The idea of a guaranteed minimum income for the poor across the country announced on Monday by Congress chief Rahul Gandhi, has been hailed as a game changer by his party. But what the Congress chief described as a "historic" plan owes its kernel to former Chief Economic Advisor Arvind Subramanian's Economic Survey of 2016-17.
For the Universal Basic Income - suggested as an alternative to various social welfare schemes to reduce poverty -- the Economic Survey had suggested an amount of Rs 630 per head per month. Sources in the Congress say they expect the figure to be higher -- between Rs 1,500 to Rs 1,800 a month.
States like Telangana and Odisha already have variations of the idea in place, which, though, are confined to farmers. So is the government's populist plan for a new scheme that would see cash transfer to farmers instead of subsidies as a sort of monthly income support.
While the contours of the government's plan are not known, there are expectations that it would be announced on Friday, during the interim budget to be presented months before the Lok Sabha elections.
In June 2017, Union Minister Arun Jaitley had said while he was fully supportive of the Universal Basic Income plan, it was not feasible at the time due to "political limitations".
"I'm fully supportive of his idea (UBI) but realising limitations of Indian politics, I have always expressed to him the fear that once he moots ideas like the UBI, we will be landing in a situation where people will stand up in Parliament and demand continuation of the present subsidies and over and above that let's have the UBI, something that the Budget will not be able to afford," Mr Jaitley had said.
Mr Gandhi's announcement, which promises to be the party's big pitch in the coming general elections and appears carefully planned to upstage the government, has been dismissed by the BJP as a political stunt.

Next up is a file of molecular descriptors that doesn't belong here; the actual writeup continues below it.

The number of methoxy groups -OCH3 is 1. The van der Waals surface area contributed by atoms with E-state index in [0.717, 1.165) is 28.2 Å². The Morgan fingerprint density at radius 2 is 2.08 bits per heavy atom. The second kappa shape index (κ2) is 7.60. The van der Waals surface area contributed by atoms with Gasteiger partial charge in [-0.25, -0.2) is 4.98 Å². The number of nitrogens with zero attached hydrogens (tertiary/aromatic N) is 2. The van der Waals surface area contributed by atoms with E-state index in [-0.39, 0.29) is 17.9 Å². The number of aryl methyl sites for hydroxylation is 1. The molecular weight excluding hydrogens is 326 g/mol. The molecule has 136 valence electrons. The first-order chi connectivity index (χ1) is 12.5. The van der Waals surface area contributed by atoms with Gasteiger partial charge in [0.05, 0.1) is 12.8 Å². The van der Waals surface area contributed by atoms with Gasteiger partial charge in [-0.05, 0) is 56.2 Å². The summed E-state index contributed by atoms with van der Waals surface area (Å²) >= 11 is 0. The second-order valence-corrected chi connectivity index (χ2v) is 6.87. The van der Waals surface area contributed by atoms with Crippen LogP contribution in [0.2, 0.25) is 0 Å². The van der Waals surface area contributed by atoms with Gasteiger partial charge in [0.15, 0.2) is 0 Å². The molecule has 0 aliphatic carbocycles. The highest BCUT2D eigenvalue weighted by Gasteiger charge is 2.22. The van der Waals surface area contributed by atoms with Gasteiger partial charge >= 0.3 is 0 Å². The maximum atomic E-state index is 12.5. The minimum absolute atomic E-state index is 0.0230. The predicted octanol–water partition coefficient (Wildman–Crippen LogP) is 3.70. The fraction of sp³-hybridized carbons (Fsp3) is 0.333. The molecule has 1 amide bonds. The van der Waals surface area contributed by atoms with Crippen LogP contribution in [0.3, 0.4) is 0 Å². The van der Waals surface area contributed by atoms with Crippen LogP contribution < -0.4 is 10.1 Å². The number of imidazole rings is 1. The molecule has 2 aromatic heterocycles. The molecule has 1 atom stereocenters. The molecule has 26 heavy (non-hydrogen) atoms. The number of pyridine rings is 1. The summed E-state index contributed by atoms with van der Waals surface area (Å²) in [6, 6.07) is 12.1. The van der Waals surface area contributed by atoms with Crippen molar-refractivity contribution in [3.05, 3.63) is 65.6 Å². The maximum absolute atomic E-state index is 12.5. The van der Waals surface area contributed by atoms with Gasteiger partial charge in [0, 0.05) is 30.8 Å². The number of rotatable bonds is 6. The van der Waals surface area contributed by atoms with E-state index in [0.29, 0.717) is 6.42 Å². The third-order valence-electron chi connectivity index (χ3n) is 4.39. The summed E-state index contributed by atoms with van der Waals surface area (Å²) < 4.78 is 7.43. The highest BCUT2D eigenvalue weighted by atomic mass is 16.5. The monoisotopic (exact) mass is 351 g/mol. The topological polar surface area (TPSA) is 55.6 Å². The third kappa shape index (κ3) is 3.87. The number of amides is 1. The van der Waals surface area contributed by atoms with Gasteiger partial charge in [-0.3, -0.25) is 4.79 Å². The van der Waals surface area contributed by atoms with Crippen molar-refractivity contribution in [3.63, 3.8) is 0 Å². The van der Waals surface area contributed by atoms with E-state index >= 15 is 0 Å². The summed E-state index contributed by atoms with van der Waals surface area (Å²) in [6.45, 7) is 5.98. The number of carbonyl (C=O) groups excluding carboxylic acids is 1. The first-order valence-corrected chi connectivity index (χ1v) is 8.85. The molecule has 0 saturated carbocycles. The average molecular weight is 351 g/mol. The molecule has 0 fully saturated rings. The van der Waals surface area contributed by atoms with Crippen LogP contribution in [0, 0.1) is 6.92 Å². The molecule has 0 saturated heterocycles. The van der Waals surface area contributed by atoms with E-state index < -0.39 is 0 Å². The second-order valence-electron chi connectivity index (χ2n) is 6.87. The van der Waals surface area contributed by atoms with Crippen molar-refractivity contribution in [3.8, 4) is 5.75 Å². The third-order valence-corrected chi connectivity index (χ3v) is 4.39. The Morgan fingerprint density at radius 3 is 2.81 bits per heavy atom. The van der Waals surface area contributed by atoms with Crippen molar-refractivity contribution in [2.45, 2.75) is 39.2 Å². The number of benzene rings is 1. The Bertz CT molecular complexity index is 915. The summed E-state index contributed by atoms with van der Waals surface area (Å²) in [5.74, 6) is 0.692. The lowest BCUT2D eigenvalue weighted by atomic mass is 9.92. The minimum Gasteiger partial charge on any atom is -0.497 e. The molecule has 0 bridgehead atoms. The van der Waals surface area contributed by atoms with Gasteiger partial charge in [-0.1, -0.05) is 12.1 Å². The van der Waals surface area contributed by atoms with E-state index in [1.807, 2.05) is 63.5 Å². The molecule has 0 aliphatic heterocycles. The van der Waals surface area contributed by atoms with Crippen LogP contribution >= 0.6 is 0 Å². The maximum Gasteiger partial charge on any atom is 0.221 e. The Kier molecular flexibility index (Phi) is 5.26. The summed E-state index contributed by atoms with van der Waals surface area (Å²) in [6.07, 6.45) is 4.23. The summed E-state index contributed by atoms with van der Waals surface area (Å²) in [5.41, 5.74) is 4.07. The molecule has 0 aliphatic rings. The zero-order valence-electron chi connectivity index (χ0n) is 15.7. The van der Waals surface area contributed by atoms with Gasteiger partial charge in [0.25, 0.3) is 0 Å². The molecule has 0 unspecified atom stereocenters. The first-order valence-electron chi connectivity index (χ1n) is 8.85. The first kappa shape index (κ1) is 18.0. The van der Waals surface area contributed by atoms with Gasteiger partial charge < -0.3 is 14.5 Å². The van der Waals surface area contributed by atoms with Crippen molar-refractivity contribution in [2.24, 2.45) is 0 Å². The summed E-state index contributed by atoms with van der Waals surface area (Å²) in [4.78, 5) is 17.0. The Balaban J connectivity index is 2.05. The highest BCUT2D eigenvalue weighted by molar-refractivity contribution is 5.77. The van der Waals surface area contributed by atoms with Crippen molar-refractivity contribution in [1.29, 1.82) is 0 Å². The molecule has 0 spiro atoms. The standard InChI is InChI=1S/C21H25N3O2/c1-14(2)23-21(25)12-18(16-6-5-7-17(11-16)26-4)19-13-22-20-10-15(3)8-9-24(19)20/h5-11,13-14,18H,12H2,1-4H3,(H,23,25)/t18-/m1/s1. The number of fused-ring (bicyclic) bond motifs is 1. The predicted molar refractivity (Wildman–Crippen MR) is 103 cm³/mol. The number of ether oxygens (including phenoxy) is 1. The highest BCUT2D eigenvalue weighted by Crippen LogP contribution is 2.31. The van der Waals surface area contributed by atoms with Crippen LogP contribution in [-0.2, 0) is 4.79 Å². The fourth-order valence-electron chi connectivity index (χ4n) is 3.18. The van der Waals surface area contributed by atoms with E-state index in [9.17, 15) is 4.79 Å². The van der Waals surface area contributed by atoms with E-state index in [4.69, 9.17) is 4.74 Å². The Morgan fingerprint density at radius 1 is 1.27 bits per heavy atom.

But Congress leaders say they expect to source it from subsidies and the details will appear in the party's election manifesto. "Minimum income is not a dole, we will deliver on it," senior party leader Milind Deora told NDTV.
THE ESI of 2016-17 says 5% of the GDP is being used to fund 950 subsidy programs run by the centre and states.
The idea of a universal basic income for the poor is gaining traction in wealthier countries such as Finland and France. But there have been questions on how India, which has a chunk of the population under the poverty line, would fund it without slipping up on its plan to control fiscal deficit.
Telangana's investment support scheme for farmers, introduced in February last year, is provided from the Telangana government. Under it, each farmer receives Rs 4000 per acre to buy seeds and other essentials.
Under Odisha's income support scheme, farmers receive Rs 10,000 a year. Landless farmers receive 1Rs 2,500 to invest in fisheries and animal husbandry. The scheme, which costs around 5,000 crore, is expected to benefit over 4.5 million families.
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